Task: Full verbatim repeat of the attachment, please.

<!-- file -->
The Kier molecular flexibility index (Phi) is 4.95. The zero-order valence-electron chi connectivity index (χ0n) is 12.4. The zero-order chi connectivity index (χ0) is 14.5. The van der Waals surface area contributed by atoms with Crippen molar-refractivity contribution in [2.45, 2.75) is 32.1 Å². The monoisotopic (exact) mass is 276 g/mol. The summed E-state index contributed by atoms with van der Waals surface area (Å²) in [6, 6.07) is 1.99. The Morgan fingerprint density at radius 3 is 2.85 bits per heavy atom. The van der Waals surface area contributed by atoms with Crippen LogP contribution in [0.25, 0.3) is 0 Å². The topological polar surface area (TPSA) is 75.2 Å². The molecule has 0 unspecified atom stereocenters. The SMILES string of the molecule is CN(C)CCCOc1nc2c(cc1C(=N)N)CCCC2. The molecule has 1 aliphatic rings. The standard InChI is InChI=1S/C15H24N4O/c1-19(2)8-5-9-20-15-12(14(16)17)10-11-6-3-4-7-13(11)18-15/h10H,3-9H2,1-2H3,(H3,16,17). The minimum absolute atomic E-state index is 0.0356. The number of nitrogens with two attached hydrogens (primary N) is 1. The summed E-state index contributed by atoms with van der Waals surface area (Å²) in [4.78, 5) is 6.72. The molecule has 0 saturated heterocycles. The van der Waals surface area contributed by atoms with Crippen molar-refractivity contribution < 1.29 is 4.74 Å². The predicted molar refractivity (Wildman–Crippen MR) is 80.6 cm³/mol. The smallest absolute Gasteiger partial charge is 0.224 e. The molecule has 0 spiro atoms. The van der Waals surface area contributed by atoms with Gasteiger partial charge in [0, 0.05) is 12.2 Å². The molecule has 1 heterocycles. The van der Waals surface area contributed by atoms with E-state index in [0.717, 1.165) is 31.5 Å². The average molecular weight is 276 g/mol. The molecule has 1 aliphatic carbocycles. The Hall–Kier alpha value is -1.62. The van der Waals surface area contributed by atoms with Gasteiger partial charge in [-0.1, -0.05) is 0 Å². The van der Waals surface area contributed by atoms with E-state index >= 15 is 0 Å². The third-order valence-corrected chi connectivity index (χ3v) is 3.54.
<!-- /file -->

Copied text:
The Kier molecular flexibility index (Phi) is 4.95. The zero-order valence-electron chi connectivity index (χ0n) is 12.4. The zero-order chi connectivity index (χ0) is 14.5. The van der Waals surface area contributed by atoms with Crippen molar-refractivity contribution in [2.45, 2.75) is 32.1 Å². The monoisotopic (exact) mass is 276 g/mol. The summed E-state index contributed by atoms with van der Waals surface area (Å²) in [6, 6.07) is 1.99. The Morgan fingerprint density at radius 3 is 2.85 bits per heavy atom. The van der Waals surface area contributed by atoms with Crippen LogP contribution in [0.25, 0.3) is 0 Å². The topological polar surface area (TPSA) is 75.2 Å². The molecule has 0 unspecified atom stereocenters. The SMILES string of the molecule is CN(C)CCCOc1nc2c(cc1C(=N)N)CCCC2. The molecule has 1 aliphatic rings. The standard InChI is InChI=1S/C15H24N4O/c1-19(2)8-5-9-20-15-12(14(16)17)10-11-6-3-4-7-13(11)18-15/h10H,3-9H2,1-2H3,(H3,16,17). The minimum absolute atomic E-state index is 0.0356. The number of nitrogens with two attached hydrogens (primary N) is 1. The summed E-state index contributed by atoms with van der Waals surface area (Å²) in [4.78, 5) is 6.72. The molecule has 0 saturated heterocycles. The van der Waals surface area contributed by atoms with Crippen molar-refractivity contribution < 1.29 is 4.74 Å². The predicted molar refractivity (Wildman–Crippen MR) is 80.6 cm³/mol. The smallest absolute Gasteiger partial charge is 0.224 e. The molecule has 0 spiro atoms. The van der Waals surface area contributed by atoms with Gasteiger partial charge in [0, 0.05) is 12.2 Å². The molecule has 1 heterocycles. The van der Waals surface area contributed by atoms with E-state index in [0.717, 1.165) is 31.5 Å². The average molecular weight is 276 g/mol. The molecule has 1 aliphatic carbocycles. The Hall–Kier alpha value is -1.62. The van der Waals surface area contributed by atoms with Gasteiger partial charge in [-0.1, -0.05) is 0 Å². The van der Waals surface area contributed by atoms with E-state index >= 15 is 0 Å². The third-order valence-corrected chi connectivity index (χ3v) is 3.54.